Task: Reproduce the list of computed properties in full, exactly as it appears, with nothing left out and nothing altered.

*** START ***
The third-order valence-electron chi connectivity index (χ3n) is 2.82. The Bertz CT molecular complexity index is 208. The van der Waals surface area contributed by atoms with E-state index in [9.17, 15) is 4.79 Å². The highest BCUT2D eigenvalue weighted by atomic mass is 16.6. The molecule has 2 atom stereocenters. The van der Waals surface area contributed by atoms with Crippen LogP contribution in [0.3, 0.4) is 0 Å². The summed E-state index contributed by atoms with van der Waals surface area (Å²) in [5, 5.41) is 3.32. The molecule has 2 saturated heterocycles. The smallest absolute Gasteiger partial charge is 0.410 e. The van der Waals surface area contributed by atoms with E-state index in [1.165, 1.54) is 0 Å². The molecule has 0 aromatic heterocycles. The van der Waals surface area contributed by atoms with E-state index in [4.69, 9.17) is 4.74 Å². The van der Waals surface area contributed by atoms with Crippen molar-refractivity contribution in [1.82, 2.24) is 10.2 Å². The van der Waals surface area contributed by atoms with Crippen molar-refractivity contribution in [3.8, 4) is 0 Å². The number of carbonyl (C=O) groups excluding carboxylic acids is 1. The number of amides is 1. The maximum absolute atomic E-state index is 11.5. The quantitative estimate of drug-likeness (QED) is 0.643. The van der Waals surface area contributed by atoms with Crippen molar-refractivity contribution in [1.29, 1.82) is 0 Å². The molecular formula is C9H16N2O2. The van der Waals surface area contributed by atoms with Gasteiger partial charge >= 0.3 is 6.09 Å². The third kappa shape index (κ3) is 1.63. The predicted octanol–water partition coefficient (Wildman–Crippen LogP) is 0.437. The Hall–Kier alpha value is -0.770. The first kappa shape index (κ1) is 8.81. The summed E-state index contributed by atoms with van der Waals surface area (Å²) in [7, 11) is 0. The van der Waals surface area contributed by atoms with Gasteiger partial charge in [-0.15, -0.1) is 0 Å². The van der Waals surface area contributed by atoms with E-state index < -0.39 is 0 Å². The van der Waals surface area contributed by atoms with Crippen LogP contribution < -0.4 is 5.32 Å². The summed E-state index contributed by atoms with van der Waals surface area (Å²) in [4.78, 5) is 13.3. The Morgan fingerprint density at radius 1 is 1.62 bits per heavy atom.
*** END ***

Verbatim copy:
The third-order valence-electron chi connectivity index (χ3n) is 2.82. The Bertz CT molecular complexity index is 208. The van der Waals surface area contributed by atoms with E-state index in [9.17, 15) is 4.79 Å². The highest BCUT2D eigenvalue weighted by atomic mass is 16.6. The molecule has 2 atom stereocenters. The van der Waals surface area contributed by atoms with Crippen LogP contribution in [0.3, 0.4) is 0 Å². The summed E-state index contributed by atoms with van der Waals surface area (Å²) in [5, 5.41) is 3.32. The molecule has 2 saturated heterocycles. The smallest absolute Gasteiger partial charge is 0.410 e. The van der Waals surface area contributed by atoms with E-state index in [1.165, 1.54) is 0 Å². The molecule has 0 aromatic heterocycles. The van der Waals surface area contributed by atoms with E-state index in [4.69, 9.17) is 4.74 Å². The van der Waals surface area contributed by atoms with Crippen molar-refractivity contribution in [1.82, 2.24) is 10.2 Å². The van der Waals surface area contributed by atoms with Crippen molar-refractivity contribution in [3.8, 4) is 0 Å². The number of carbonyl (C=O) groups excluding carboxylic acids is 1. The number of amides is 1. The maximum absolute atomic E-state index is 11.5. The quantitative estimate of drug-likeness (QED) is 0.643. The van der Waals surface area contributed by atoms with Crippen molar-refractivity contribution in [1.29, 1.82) is 0 Å². The molecular formula is C9H16N2O2. The van der Waals surface area contributed by atoms with Gasteiger partial charge >= 0.3 is 6.09 Å². The third kappa shape index (κ3) is 1.63. The predicted octanol–water partition coefficient (Wildman–Crippen LogP) is 0.437. The Hall–Kier alpha value is -0.770. The first kappa shape index (κ1) is 8.81. The summed E-state index contributed by atoms with van der Waals surface area (Å²) in [7, 11) is 0. The van der Waals surface area contributed by atoms with Gasteiger partial charge in [-0.15, -0.1) is 0 Å². The van der Waals surface area contributed by atoms with E-state index < -0.39 is 0 Å². The van der Waals surface area contributed by atoms with Crippen LogP contribution < -0.4 is 5.32 Å². The summed E-state index contributed by atoms with van der Waals surface area (Å²) in [4.78, 5) is 13.3. The Morgan fingerprint density at radius 1 is 1.62 bits per heavy atom.